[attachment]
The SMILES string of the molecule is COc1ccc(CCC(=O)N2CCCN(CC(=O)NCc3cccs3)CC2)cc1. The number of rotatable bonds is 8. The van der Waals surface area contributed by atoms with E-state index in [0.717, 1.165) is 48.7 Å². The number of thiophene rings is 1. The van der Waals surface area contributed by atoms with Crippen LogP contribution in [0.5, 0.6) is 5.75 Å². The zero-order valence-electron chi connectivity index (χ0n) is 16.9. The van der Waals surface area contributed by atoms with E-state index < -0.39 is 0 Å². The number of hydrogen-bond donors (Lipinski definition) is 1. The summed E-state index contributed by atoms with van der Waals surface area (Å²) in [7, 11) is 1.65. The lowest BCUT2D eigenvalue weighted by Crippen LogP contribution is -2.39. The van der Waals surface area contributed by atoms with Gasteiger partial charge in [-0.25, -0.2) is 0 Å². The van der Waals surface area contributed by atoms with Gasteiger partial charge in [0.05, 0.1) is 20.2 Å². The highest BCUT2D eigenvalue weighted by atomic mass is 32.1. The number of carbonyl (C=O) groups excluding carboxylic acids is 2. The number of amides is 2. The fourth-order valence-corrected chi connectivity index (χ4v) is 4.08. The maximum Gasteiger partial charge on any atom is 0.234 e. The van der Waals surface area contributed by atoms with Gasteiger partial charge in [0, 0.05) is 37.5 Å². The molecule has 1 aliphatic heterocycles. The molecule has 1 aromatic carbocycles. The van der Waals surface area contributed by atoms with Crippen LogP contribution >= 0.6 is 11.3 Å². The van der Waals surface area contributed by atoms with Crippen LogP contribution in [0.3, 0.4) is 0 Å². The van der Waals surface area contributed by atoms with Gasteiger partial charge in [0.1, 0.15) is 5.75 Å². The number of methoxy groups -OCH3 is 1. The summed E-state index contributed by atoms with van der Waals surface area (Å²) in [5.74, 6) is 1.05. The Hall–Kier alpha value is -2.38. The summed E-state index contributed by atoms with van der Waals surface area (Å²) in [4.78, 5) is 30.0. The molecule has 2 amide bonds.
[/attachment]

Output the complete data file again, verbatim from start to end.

The SMILES string of the molecule is COc1ccc(CCC(=O)N2CCCN(CC(=O)NCc3cccs3)CC2)cc1. The number of rotatable bonds is 8. The van der Waals surface area contributed by atoms with E-state index in [0.717, 1.165) is 48.7 Å². The number of thiophene rings is 1. The van der Waals surface area contributed by atoms with Crippen LogP contribution in [0.5, 0.6) is 5.75 Å². The zero-order valence-electron chi connectivity index (χ0n) is 16.9. The van der Waals surface area contributed by atoms with E-state index < -0.39 is 0 Å². The number of hydrogen-bond donors (Lipinski definition) is 1. The summed E-state index contributed by atoms with van der Waals surface area (Å²) in [7, 11) is 1.65. The lowest BCUT2D eigenvalue weighted by Crippen LogP contribution is -2.39. The van der Waals surface area contributed by atoms with Gasteiger partial charge in [-0.25, -0.2) is 0 Å². The van der Waals surface area contributed by atoms with Gasteiger partial charge in [0.05, 0.1) is 20.2 Å². The highest BCUT2D eigenvalue weighted by atomic mass is 32.1. The number of carbonyl (C=O) groups excluding carboxylic acids is 2. The number of amides is 2. The fourth-order valence-corrected chi connectivity index (χ4v) is 4.08. The maximum Gasteiger partial charge on any atom is 0.234 e. The van der Waals surface area contributed by atoms with Gasteiger partial charge in [0, 0.05) is 37.5 Å². The molecule has 1 aliphatic heterocycles. The molecule has 1 aromatic carbocycles. The van der Waals surface area contributed by atoms with Crippen LogP contribution >= 0.6 is 11.3 Å². The van der Waals surface area contributed by atoms with Crippen LogP contribution in [0.3, 0.4) is 0 Å². The van der Waals surface area contributed by atoms with Gasteiger partial charge in [0.1, 0.15) is 5.75 Å². The number of methoxy groups -OCH3 is 1. The summed E-state index contributed by atoms with van der Waals surface area (Å²) in [5.74, 6) is 1.05. The Hall–Kier alpha value is -2.38. The summed E-state index contributed by atoms with van der Waals surface area (Å²) in [4.78, 5) is 30.0. The molecule has 2 amide bonds.